Prayer for the Week: Lift my prayer horizons, Lord, above my own welfare to the expansion of Your kingdom.


Raise Your Prayer Sights – One Mountain…

Prayer 9Key Bible Verse: If you had faith … you could say to this mountain, “Move from here to there,” and it would move. Nothing would be impossible. Matthew 17:20

Bonus Reading: John 17:20-21

[continued from yesterday]  Bob took his first trip to Uganda to visit the hospital just as dictator Idi Amin was being pushed out. Convinced that helping the hospital was futile without working on reconciliation in the ravaged country, Bob met the parliamentary leaders friendly to the new president, Milton Obote, and those who opposed him. He found each side willing to meet with him but not with each other.

“Lord, how can we get these guys to sit together and heal their land?” he prayed.

The answer came quickly. Waiting for his plane during a layover at the Nairobi airport, Bob sat next to an American missionary. She was the daughter of Andrew Young, then mayor of Atlanta. She suggested that Bob call her father and ask him to visit Uganda. Bob called. Andrew Young agreed.

They started a process of reconciliation that included opposition rebels, one of whom, Yoweri Museveni, became president in due course. A Museveni adviser who believed in Jesus Christ met with Bob; they talked about forgiveness, reconciliation, and love for one’s enemies. President Museveni was persuaded to attend the National Prayer Breakfast in Washington, where he acknowledged his own faith. [continued tomorrow]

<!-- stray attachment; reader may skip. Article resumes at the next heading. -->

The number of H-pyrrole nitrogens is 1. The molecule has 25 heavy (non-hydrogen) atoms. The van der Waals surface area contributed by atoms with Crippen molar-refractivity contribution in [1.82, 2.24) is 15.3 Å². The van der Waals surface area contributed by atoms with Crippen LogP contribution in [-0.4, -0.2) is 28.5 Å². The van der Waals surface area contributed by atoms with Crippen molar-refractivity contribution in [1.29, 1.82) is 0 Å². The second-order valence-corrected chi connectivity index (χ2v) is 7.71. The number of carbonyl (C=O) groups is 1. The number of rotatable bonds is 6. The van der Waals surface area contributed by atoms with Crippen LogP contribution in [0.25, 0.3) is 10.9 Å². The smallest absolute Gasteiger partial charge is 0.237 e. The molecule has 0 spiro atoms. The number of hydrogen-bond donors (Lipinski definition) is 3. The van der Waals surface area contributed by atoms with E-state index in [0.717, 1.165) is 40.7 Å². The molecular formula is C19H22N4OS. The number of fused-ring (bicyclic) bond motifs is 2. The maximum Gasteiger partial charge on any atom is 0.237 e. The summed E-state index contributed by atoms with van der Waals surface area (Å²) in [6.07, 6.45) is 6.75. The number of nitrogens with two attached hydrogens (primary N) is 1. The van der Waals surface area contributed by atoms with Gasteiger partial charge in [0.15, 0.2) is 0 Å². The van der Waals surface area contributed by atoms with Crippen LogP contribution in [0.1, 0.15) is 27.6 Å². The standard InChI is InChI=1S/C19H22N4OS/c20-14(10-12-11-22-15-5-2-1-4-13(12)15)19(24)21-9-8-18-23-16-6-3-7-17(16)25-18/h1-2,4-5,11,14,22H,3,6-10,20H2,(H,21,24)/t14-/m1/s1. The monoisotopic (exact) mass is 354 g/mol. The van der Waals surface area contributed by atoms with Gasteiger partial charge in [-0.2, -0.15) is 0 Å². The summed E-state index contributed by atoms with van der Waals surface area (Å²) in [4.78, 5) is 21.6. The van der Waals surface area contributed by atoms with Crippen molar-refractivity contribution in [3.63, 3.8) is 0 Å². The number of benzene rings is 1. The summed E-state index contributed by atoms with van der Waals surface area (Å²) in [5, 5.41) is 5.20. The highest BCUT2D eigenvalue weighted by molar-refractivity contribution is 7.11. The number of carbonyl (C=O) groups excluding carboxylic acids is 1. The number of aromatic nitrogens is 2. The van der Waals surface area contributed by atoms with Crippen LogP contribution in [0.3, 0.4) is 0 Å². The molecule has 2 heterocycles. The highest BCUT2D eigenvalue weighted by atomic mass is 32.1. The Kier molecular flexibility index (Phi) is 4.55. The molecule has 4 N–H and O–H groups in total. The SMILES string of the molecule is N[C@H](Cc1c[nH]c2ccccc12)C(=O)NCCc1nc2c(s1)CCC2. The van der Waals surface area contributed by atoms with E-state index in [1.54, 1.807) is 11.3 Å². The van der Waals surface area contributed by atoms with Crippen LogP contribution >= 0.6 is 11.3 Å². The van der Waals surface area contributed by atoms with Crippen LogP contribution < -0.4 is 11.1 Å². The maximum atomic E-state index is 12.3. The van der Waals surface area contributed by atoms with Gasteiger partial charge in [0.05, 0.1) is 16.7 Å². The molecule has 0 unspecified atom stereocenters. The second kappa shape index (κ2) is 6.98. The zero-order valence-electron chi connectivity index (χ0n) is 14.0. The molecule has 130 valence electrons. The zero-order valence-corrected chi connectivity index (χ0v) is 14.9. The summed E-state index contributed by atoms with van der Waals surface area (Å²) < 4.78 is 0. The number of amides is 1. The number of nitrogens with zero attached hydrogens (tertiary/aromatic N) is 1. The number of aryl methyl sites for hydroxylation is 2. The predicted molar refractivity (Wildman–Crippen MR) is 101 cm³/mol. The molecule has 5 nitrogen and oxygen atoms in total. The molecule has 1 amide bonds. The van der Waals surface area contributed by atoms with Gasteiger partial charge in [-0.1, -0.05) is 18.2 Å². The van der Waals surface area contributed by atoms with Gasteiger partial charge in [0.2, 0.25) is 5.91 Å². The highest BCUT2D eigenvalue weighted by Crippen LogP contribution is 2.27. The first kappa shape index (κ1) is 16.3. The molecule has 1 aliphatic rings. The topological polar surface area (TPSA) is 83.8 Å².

—Luis Palau in It’s a God Thing

My Response: A time I sensed God using me in answer to prayer was …

Thought to Apply: History belongs to the intercessors who believe the future into being.—Walter Wink

Adapted from It’s a God Thing (Doubleday, 2001)

Prayer for the Week: Lift my prayer horizons, Lord, above my own welfare to the expansion of Your kingdom.


Peace with Justice Sunday – Sunday, May 31, 2015

Peace with Justice 4

Raise Your Prayer Sights – Cover a Continent

Prayer 9Key Bible Verse: The longing of my heart and my prayer to God is that the Jewish people might be saved. Romans 10:1

Bonus Reading: Matthew 9:35-38

“Pray for something bigger than yourself,” Doug Coe told Bob Hunter, a new Christian who asked his friend how to pray. “Pick a city like Washington, a state like Virginia, a country like Russia, or even a continent like Africa. If you stick with it for 25 years, you’ll see God move mountains.”

For some reason, the thought of praying for Africa stuck with Bob. He and one other man studied a map to learn the names of countries formed since they were in high school. Then they began praying for this vast continent. A couple of other men soon joined them.